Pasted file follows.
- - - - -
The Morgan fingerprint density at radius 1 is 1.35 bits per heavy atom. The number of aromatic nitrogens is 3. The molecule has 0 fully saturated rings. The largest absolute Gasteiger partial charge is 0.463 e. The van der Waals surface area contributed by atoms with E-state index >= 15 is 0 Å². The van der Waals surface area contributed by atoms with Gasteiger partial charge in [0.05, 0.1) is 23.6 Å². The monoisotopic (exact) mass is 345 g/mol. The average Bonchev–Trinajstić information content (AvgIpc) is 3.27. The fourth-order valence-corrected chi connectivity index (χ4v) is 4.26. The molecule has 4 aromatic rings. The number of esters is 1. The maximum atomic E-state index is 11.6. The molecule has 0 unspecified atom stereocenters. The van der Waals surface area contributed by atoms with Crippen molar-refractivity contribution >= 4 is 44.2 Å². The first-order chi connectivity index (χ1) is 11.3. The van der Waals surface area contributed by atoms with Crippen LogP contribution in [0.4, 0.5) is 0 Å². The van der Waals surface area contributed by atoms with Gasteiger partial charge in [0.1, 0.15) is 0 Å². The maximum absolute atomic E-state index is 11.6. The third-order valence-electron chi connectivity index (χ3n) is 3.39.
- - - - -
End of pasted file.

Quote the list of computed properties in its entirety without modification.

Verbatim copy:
The Morgan fingerprint density at radius 1 is 1.35 bits per heavy atom. The number of aromatic nitrogens is 3. The molecule has 0 fully saturated rings. The largest absolute Gasteiger partial charge is 0.463 e. The van der Waals surface area contributed by atoms with E-state index >= 15 is 0 Å². The van der Waals surface area contributed by atoms with Gasteiger partial charge in [0.05, 0.1) is 23.6 Å². The monoisotopic (exact) mass is 345 g/mol. The average Bonchev–Trinajstić information content (AvgIpc) is 3.27. The fourth-order valence-corrected chi connectivity index (χ4v) is 4.26. The molecule has 4 aromatic rings. The number of esters is 1. The maximum atomic E-state index is 11.6. The molecule has 0 unspecified atom stereocenters. The van der Waals surface area contributed by atoms with Crippen molar-refractivity contribution >= 4 is 44.2 Å². The first-order chi connectivity index (χ1) is 11.3. The van der Waals surface area contributed by atoms with Crippen LogP contribution in [0.4, 0.5) is 0 Å². The van der Waals surface area contributed by atoms with Gasteiger partial charge in [0.1, 0.15) is 0 Å². The maximum absolute atomic E-state index is 11.6. The third-order valence-electron chi connectivity index (χ3n) is 3.39.